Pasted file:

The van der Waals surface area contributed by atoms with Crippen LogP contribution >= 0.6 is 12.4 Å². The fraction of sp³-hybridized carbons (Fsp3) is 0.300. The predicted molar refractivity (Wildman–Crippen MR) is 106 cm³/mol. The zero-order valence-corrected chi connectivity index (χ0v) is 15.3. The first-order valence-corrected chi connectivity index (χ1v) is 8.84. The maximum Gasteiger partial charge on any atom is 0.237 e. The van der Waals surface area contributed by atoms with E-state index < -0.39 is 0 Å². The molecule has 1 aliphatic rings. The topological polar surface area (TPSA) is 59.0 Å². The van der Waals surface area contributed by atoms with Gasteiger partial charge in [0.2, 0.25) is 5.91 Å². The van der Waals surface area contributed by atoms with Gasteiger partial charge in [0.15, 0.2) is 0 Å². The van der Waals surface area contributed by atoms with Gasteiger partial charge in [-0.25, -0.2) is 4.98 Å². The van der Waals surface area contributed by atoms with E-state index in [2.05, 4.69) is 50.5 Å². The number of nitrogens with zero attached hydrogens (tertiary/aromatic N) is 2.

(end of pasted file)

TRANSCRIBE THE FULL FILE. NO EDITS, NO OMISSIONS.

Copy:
The van der Waals surface area contributed by atoms with Crippen LogP contribution >= 0.6 is 12.4 Å². The fraction of sp³-hybridized carbons (Fsp3) is 0.300. The predicted molar refractivity (Wildman–Crippen MR) is 106 cm³/mol. The zero-order valence-corrected chi connectivity index (χ0v) is 15.3. The first-order valence-corrected chi connectivity index (χ1v) is 8.84. The maximum Gasteiger partial charge on any atom is 0.237 e. The van der Waals surface area contributed by atoms with E-state index < -0.39 is 0 Å². The molecule has 1 aliphatic rings. The topological polar surface area (TPSA) is 59.0 Å². The van der Waals surface area contributed by atoms with Gasteiger partial charge in [0.2, 0.25) is 5.91 Å². The van der Waals surface area contributed by atoms with Gasteiger partial charge in [0.15, 0.2) is 0 Å². The van der Waals surface area contributed by atoms with Gasteiger partial charge in [-0.25, -0.2) is 4.98 Å². The van der Waals surface area contributed by atoms with E-state index in [2.05, 4.69) is 50.5 Å². The number of nitrogens with zero attached hydrogens (tertiary/aromatic N) is 2.